Do You Have the Knack?

There is a narrative that says that the dawn of the 21st century has brought significant changes to our structures of work and economics. I won’t dispute that, but I’ll also say, the old way of doing things is still firmly entrenched and pushing against the status quo requires considerable effort and savvy. Even then, swimming upstream is hard.

Social media regularly serves as the 21st century’s equivalent of snake oil. Broad claims about the “new frontier” often reveal, when you look beneath the veneer that The Who were right; “meet the new boss, same as the old boss.” Not always, but often enough to know that things still are oriented to a certain way of conducting business.

LinkedIn runs articles and blog posts each day from various “thought leaders.” Like this article.

It’s the story of Knack, a hot startup that’s been garnering a boatload of attention. It’s founder and CEO, Guy Halfteck, believes that HR and employee selection has been flawed. You think?

What his new company does is build app-based video games that allow a better read on who you are and consequently, a possible better fit for a job. Designed by a team of neuroscientists, psychologists, and data scientists, Knack claims their tools better assess human potential.

One of Knack’s video apps, their Wasabi Waiter video game.

According to Halfteck,  play one of them for just 20 minutes, and you’ll generate several megabytes of data, exponentially more than what’s collected by the SAT or a personality test. This should be met with excitement, I guess.

This is the intersection of Big Data and HR; of course, you’ll have to sell one half of the equation, an industry staffed by dinosaurs and risk-averse administrators, on a new concept. Based on my experience, I’m not holding my breath. Then again, if a CEO suddenly got excited and told the HR director to move in this direction, then it could happen.

Still, there’s a lot invested in our antiquated higher education system and its high-priced bonanza of selling degrees and four-year college options to students willing to take on greater and greater amounts of debt for a piece of paper that may, or may not lead to a job offering a worthy return on the investment. The matrix that sorts this and the host of players selling consulting services and the national SHRM culture, all have a vested interest in things staying just the way they are.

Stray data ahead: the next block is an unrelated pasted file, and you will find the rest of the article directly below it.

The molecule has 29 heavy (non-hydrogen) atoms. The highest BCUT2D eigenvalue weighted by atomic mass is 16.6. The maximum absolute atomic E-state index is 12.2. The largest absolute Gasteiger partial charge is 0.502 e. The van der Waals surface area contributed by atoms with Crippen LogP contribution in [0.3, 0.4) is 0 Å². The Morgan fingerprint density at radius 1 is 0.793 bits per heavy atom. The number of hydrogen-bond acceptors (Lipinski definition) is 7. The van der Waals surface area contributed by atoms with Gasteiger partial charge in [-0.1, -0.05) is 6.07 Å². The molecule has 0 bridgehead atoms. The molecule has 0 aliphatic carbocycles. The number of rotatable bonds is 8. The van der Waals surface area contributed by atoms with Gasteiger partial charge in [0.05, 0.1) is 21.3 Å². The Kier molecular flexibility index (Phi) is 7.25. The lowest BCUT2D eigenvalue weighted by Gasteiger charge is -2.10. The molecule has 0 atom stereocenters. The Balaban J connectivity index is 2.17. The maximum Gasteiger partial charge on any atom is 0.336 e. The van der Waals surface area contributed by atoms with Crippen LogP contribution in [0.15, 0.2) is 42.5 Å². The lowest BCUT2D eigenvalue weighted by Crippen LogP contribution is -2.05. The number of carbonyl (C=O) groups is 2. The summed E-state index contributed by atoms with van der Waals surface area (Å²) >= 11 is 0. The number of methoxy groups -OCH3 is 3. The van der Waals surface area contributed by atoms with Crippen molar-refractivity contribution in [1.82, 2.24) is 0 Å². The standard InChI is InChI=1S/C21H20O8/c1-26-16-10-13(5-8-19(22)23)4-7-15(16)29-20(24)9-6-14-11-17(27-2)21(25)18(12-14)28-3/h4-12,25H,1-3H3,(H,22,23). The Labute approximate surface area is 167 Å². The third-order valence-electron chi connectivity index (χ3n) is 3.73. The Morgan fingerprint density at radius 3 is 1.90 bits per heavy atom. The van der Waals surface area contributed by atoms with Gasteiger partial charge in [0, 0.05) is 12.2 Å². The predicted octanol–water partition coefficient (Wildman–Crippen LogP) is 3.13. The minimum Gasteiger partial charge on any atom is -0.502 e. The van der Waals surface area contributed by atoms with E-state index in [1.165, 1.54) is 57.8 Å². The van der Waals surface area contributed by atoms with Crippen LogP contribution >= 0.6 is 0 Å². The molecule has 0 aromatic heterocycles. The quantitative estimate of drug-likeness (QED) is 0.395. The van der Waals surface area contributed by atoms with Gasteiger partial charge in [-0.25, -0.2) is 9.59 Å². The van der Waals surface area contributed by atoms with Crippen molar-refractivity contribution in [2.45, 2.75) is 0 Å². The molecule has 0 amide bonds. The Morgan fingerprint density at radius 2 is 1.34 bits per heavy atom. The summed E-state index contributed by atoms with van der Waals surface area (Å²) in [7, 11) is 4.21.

Pushing back against that Leviathan is one Herculean task.

3 thoughts on “Do You Have the Knack?

  1. OK, I know it gets “old” to hear me say “well, I don’t have a Tee Vee,” but are you BLEEPING kidding me? I’m going to apply for a job and have to play a video game for the hiring party to know whether I’m a good fit? Bring on the collapse now because, brother, I don’t want to work at a company like that. What in God’s name would such a company produce? APPS? IDIOTS? I have seen it all now. I’m going to go and kiss my Big Corporation monitor now, because, thankfully, my employer hasn’t stooped to this level of humiliating potential employees.

    • @JAB
      It gets crazier all the time, doesn’t it? Back in the day, when the Worumbo, or Pejepscot needed someone, word of mouth brought someone to the mill the next morning. Often, the personnel manager (maybe back in 1951, when The Carnival King graduated, they didn’t even have personnel managers?) handed you a one-page application and you started work that day, after filling it out.

      Today, we have employers crying they can’t find employees, perpetual chatter of there being a “skills gap,” leaders of the state proposing importing 65,000 people to Maine because of our aging population, and now, hiring “experts” are proposing video games to prime the pump and find candidates. Sounds like a comedy skit, but instead, it’s all the people with advance degrees can come up with.

      I continue to preach, “move forward by going backwards.”

  2. Oh, but can’t you just see the school guidance counselor digging this? More “science” in the service of pigeonholing and assigning one’s place.

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